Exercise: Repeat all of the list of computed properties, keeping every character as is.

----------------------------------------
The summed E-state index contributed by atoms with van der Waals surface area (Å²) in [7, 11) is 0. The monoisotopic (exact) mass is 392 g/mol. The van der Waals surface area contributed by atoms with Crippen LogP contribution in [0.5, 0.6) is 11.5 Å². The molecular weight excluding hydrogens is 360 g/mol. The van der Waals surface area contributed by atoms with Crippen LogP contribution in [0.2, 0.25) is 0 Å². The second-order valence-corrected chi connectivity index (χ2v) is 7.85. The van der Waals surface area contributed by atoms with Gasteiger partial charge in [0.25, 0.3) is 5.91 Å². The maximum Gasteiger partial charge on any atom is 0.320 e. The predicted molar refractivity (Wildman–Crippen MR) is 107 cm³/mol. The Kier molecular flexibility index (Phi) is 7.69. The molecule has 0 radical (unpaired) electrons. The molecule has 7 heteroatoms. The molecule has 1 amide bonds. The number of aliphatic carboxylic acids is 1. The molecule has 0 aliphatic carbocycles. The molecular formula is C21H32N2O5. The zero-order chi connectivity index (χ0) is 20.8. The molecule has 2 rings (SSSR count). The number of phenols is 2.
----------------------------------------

The summed E-state index contributed by atoms with van der Waals surface area (Å²) in [7, 11) is 0. The monoisotopic (exact) mass is 392 g/mol. The van der Waals surface area contributed by atoms with Crippen LogP contribution in [0.5, 0.6) is 11.5 Å². The molecular weight excluding hydrogens is 360 g/mol. The van der Waals surface area contributed by atoms with Crippen LogP contribution in [0.2, 0.25) is 0 Å². The second-order valence-corrected chi connectivity index (χ2v) is 7.85. The van der Waals surface area contributed by atoms with Gasteiger partial charge in [0.25, 0.3) is 5.91 Å². The maximum Gasteiger partial charge on any atom is 0.320 e. The predicted molar refractivity (Wildman–Crippen MR) is 107 cm³/mol. The Kier molecular flexibility index (Phi) is 7.69. The molecule has 0 radical (unpaired) electrons. The molecule has 7 heteroatoms. The molecule has 1 amide bonds. The number of aliphatic carboxylic acids is 1. The molecule has 0 aliphatic carbocycles. The molecular formula is C21H32N2O5. The zero-order chi connectivity index (χ0) is 20.8. The molecule has 2 rings (SSSR count). The number of phenols is 2.